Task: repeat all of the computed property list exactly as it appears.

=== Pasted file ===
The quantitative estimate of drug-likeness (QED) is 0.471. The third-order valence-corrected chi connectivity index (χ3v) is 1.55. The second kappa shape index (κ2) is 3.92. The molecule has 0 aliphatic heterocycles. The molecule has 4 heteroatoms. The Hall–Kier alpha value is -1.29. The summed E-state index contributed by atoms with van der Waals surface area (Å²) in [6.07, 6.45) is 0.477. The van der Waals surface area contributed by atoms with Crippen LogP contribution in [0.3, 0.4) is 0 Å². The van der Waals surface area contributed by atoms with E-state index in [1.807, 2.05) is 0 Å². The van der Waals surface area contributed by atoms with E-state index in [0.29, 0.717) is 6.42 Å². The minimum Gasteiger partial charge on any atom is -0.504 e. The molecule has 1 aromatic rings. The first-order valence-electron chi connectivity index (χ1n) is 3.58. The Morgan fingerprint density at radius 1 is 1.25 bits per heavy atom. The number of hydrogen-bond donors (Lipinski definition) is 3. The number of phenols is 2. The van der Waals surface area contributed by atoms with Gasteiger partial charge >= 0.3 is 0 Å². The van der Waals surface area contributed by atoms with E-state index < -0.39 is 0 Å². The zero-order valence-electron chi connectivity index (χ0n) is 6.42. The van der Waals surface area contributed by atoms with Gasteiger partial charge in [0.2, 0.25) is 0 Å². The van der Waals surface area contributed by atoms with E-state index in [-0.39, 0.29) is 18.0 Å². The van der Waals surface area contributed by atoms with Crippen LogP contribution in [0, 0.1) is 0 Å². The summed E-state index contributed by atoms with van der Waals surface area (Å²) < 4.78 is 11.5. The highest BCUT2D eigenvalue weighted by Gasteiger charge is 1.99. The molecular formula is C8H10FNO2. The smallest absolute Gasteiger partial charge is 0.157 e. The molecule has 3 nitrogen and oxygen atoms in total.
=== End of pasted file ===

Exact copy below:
The quantitative estimate of drug-likeness (QED) is 0.471. The third-order valence-corrected chi connectivity index (χ3v) is 1.55. The second kappa shape index (κ2) is 3.92. The molecule has 0 aliphatic heterocycles. The molecule has 4 heteroatoms. The Hall–Kier alpha value is -1.29. The summed E-state index contributed by atoms with van der Waals surface area (Å²) in [6.07, 6.45) is 0.477. The van der Waals surface area contributed by atoms with Crippen LogP contribution in [0.3, 0.4) is 0 Å². The van der Waals surface area contributed by atoms with E-state index in [1.807, 2.05) is 0 Å². The van der Waals surface area contributed by atoms with E-state index in [0.29, 0.717) is 6.42 Å². The minimum Gasteiger partial charge on any atom is -0.504 e. The molecule has 1 aromatic rings. The first-order valence-electron chi connectivity index (χ1n) is 3.58. The Morgan fingerprint density at radius 1 is 1.25 bits per heavy atom. The number of hydrogen-bond donors (Lipinski definition) is 3. The number of phenols is 2. The van der Waals surface area contributed by atoms with Gasteiger partial charge >= 0.3 is 0 Å². The van der Waals surface area contributed by atoms with E-state index < -0.39 is 0 Å². The zero-order valence-electron chi connectivity index (χ0n) is 6.42. The van der Waals surface area contributed by atoms with Gasteiger partial charge in [0.2, 0.25) is 0 Å². The van der Waals surface area contributed by atoms with E-state index in [-0.39, 0.29) is 18.0 Å². The van der Waals surface area contributed by atoms with Crippen LogP contribution in [0, 0.1) is 0 Å². The summed E-state index contributed by atoms with van der Waals surface area (Å²) < 4.78 is 11.5. The highest BCUT2D eigenvalue weighted by Gasteiger charge is 1.99. The molecular formula is C8H10FNO2. The smallest absolute Gasteiger partial charge is 0.157 e. The molecule has 3 nitrogen and oxygen atoms in total.